Kate Middleton, Ayesha Curry and Motherly co-founder Elizabeth Tenety are among those who, like Schumer, have suffered from this form of severe morning sickness that can be totally debilitating.

As she previously wrote for Motherly, Tenety remembers becoming desperately ill, being confined to her apartment (mostly her bed) and never being far from a trash can, "I lost 10% of my body weight. I became severely dehydrated. I couldn't work. I couldn't even get out of bed. I could barely talk on the phone to tell my doctor how sick I was—begging them to please give me something, anything—to help."

Thankfully, she found relief through a prescription for Zofran, an anti-nausea drug.

Schumer probably knows all about that drug. It looks she is getting the medical help she obviously needs, and she was totally right to cancel the tour in order to stay as healthy as possible.

We're glad to see Schumer is getting help, and totally understand why she would have to cancel her shows. Any mama who has been through HG will tell you, that wouldn't be a show you'd want front row seats for anyway.

Get well soon, Amy!

[A version of this post was published November 15, 2018. It has been updated.]

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As a military spouse, Cydney Cooper is used to doing things alone. But when she delivered her twin daughters early after complications due to Influenza A, she was missing her husband Skylar more than ever.

Recovering from the flu and an emergency C-section, and trying to parent the couple's two older boys and be with her new infant daughters in the NICU, Cydney was exhausted and scared and just wanted her husband who was deployed in Kuwait with the Army and wasn't expected home for weeks.

Alone in the NICU 12 days after giving birth, Cydney was texting an update on the twins to her husband when he walked through the door to shoulder some of the massive burden this mama was carrying.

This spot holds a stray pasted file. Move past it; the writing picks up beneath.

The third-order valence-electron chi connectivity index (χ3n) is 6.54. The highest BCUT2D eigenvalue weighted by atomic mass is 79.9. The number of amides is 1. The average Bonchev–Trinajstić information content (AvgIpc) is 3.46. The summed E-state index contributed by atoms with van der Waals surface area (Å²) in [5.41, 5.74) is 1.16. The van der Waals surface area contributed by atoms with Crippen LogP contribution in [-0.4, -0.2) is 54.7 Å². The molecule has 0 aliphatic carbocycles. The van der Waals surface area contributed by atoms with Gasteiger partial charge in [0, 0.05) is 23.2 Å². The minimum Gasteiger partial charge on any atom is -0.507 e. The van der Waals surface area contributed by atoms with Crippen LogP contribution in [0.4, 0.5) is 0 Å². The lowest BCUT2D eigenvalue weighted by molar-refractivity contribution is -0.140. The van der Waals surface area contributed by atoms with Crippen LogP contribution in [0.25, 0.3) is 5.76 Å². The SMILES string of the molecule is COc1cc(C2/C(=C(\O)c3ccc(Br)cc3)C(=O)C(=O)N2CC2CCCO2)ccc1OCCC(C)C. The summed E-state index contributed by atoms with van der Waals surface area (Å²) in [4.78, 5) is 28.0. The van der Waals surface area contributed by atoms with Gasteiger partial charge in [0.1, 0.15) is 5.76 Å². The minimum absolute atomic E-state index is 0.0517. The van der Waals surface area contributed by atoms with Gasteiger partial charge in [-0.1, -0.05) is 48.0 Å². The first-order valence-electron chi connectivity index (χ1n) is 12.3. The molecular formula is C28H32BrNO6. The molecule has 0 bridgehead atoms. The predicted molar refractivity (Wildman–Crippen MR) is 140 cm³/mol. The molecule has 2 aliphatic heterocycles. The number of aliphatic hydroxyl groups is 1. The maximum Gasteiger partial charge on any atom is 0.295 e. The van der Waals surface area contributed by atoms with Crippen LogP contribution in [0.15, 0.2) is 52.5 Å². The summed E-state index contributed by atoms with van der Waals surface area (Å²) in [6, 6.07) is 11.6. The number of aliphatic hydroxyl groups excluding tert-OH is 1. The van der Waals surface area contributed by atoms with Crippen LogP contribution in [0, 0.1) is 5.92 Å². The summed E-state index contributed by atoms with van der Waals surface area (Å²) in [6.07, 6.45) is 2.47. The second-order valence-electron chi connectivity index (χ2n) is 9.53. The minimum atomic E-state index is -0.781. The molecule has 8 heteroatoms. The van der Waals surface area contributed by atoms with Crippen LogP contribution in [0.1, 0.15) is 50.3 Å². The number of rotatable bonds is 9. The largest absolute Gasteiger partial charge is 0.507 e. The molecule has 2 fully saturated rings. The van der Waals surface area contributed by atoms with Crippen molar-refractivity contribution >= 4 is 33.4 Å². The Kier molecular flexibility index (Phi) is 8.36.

"I was typing up their summary as best I could and trying to remember every detail to tell him when I looked up and saw him standing there. Shock, relief, and the feeling that everything was just alright hit me at once. I just finally let go," she explains in a statement to Motherly.

The moment was captured on video thanks to a family member who was in on Skylar's surprise and the reunion has now gone viral, having been viewed millions of times. It's an incredible moment for the couple who hadn't seen each other since Skylar had a three-day pass in seven months earlier.

Cydney had been caring for the couple's two boys and progressing in her pregnancy when, just over a week before the viral video was taken, she tested positive for Influenza A and went into preterm labor. "My husband was gone, my babies were early, I had the flu, and I was terrified," she tells Motherly.

"Over the next 48 hours they were able to stop my labor and I was discharged from the hospital. It only lasted two days and I went right back up and was in full on labor that was too far to stop."

Cydney needed an emergency C-section due to the babies' positioning, and her medical team could not allow anyone who had previously been around her into the operating room because anyone close to Cydney had been exposed to the flu.

"So I went in alone. The nurses and doctors were wonderful and held my hand through the entire thing but at the same time, I felt very very alone and scared. [Skylar] had been present for our first two and he was my rock and I didn't have him when I wanted him the most. But I did it! He was messaging me the second they wheeled me to recovery. Little did I know he was already working on being on his way."

When he found out his baby girls were coming early Skylar did everything he could to get home, and seeing him walk into the NICU is a moment Cydney will hold in her heart and her memory forever. "I had been having to hop back and forth from our sons to our daughters and felt guilty constantly because I couldn't be with all of them especially with their dad gone. It was one of the most amazing moments of my life and I won't be forgetting it."

It's so hard for a military spouse to do everything alone after a baby comes, and the military does recognize this. Just last month the Army doubled the amount of leave qualifying secondary caregivers (most often dads) can take after a birth or adoption, from 10 days to 21 so that moms like Cydney don't have to do it all alone.